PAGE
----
Commercial fishing is a valued industry in Manitoba. For over 100 years, Manitobans have been commercially harvesting fish. The majority of production comes from Lake Winnipeg and Lake Manitoba, but several smaller lakes in southern and northern Manitoba are also fished. The resource is managed through the use of quotas, mesh size of gill nets, seasons and regulating the number of fishermen licensed. These management tools allow fish populations and the industry to remain viable. They also ensure resources are shared equitably on lakes with treaty Indian fishing and/or sport fishing.
Since almost all of the commercial production is sold out of the country, the $30 million dollars in annual sales represents a significant contribution to Manitoba's economy.
What is Eco-Certification?
"Increasingly, consumers and seafood buyers from around the world are calling for sustainable fish and seafood products. Sustainable fisheries management is becoming an increasingly important consideration in the marketability of fish products, particularly in key markets in the United States and Europe. This has led to the development of processes referred to as "eco-certification" which are intended to determine, through an assessment process, whether a commercial fishery is managed and operated in a sustainable manner. The sustainability criteria for most programs are similar since they all focus on the sustainability of fish stock(s), the commercial fishing's direct impact on fish species & habitats, by-catch, and consider the effectiveness of fisheries management such as whether there is adequate scientific research, monitoring & enforcement. If a fishery is determined to be sustainable, it receives a "seal of approval" referred to as an "eco-label". An eco-labeled product is entitled to bear a logo that comes with the assurance to the purchaser/ consumer, that the product has been produced in accordance with certain environmental standards. "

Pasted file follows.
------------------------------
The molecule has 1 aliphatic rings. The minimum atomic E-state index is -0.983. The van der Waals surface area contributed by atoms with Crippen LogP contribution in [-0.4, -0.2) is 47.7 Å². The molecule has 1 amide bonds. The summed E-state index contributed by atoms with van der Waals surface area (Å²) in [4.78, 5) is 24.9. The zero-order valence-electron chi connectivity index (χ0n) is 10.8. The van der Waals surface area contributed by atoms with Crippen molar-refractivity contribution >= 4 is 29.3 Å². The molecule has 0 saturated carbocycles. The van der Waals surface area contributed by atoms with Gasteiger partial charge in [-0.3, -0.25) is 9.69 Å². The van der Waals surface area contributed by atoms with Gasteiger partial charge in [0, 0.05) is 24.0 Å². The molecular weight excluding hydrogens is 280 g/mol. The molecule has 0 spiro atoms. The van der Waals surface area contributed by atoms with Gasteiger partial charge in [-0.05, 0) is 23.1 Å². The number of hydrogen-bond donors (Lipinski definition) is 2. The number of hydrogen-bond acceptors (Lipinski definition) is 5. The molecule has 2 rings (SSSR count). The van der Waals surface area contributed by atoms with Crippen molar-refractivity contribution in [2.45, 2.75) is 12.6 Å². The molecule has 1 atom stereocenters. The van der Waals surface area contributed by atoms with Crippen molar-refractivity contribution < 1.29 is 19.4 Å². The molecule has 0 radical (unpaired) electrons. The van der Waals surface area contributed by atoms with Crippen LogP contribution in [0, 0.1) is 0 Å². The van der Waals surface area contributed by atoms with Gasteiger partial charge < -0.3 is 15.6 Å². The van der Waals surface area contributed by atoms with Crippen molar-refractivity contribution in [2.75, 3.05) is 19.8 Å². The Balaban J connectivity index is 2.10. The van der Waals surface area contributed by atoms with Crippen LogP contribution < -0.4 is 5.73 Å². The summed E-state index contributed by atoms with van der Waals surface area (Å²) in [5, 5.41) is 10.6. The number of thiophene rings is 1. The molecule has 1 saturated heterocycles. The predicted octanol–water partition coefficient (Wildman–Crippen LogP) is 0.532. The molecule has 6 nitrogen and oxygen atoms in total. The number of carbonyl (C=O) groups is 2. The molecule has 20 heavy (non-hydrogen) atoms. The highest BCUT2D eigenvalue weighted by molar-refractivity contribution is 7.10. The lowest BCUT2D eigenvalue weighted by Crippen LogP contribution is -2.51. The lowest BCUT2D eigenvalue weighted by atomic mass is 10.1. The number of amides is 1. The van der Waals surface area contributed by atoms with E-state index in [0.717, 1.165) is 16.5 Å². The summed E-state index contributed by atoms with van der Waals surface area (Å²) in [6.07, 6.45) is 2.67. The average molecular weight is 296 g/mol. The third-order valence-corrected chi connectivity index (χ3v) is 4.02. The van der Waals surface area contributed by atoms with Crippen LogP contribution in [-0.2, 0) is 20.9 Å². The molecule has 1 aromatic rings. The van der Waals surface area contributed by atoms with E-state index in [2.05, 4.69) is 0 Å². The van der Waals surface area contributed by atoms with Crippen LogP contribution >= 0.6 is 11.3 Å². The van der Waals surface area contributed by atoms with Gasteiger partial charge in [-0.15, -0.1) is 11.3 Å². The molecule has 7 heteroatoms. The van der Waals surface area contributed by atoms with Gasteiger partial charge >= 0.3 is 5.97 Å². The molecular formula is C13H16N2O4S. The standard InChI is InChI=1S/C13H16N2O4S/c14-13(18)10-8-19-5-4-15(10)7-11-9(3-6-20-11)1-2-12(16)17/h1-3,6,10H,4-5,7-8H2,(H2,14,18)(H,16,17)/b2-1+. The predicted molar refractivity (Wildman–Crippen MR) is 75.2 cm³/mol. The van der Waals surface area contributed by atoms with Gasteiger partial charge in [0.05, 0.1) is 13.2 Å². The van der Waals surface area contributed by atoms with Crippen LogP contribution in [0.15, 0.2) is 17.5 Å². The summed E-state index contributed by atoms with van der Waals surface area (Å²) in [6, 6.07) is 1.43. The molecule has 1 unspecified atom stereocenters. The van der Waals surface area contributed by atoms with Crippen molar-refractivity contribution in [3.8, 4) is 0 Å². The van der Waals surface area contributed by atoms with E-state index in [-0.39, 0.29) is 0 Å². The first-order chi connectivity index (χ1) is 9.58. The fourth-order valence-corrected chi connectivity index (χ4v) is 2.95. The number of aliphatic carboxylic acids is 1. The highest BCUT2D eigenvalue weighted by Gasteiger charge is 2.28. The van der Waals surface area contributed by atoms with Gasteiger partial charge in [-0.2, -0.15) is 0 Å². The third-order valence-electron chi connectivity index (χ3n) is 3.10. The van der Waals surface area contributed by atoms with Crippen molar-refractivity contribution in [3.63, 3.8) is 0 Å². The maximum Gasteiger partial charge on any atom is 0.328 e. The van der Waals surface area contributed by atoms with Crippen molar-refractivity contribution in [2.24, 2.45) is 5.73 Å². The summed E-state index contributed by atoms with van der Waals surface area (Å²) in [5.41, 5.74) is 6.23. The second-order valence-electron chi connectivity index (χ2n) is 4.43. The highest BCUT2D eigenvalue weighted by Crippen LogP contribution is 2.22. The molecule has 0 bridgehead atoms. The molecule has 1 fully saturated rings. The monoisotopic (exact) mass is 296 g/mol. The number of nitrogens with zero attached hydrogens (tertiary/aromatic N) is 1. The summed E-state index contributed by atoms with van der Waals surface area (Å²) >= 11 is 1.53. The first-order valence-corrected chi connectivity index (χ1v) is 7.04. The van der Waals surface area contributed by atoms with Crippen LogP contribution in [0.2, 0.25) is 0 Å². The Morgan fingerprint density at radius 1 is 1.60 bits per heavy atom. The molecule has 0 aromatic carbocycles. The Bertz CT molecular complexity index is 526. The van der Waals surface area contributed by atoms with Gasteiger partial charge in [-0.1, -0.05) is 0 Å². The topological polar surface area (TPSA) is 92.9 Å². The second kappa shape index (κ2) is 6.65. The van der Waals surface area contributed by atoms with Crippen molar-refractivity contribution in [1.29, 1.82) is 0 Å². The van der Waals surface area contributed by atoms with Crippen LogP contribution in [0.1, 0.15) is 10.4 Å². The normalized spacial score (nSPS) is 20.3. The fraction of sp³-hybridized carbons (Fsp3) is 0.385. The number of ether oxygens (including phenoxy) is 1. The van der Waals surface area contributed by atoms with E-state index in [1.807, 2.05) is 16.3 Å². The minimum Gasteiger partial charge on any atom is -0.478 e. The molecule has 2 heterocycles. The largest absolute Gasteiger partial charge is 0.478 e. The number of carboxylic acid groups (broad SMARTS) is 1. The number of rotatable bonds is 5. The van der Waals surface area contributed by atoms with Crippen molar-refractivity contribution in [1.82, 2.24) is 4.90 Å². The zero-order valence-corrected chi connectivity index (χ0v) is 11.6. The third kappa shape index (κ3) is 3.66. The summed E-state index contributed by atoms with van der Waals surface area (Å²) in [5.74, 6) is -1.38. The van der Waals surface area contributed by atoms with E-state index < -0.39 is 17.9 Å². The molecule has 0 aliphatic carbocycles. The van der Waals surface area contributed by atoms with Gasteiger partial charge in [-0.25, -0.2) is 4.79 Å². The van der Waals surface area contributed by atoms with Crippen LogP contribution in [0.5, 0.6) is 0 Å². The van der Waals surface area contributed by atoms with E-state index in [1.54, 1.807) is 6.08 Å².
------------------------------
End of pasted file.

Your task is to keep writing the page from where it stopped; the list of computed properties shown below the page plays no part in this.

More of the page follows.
Commercial Fishing Guide (pdf)
Bait Fish Guide (pdf)Aquaculture: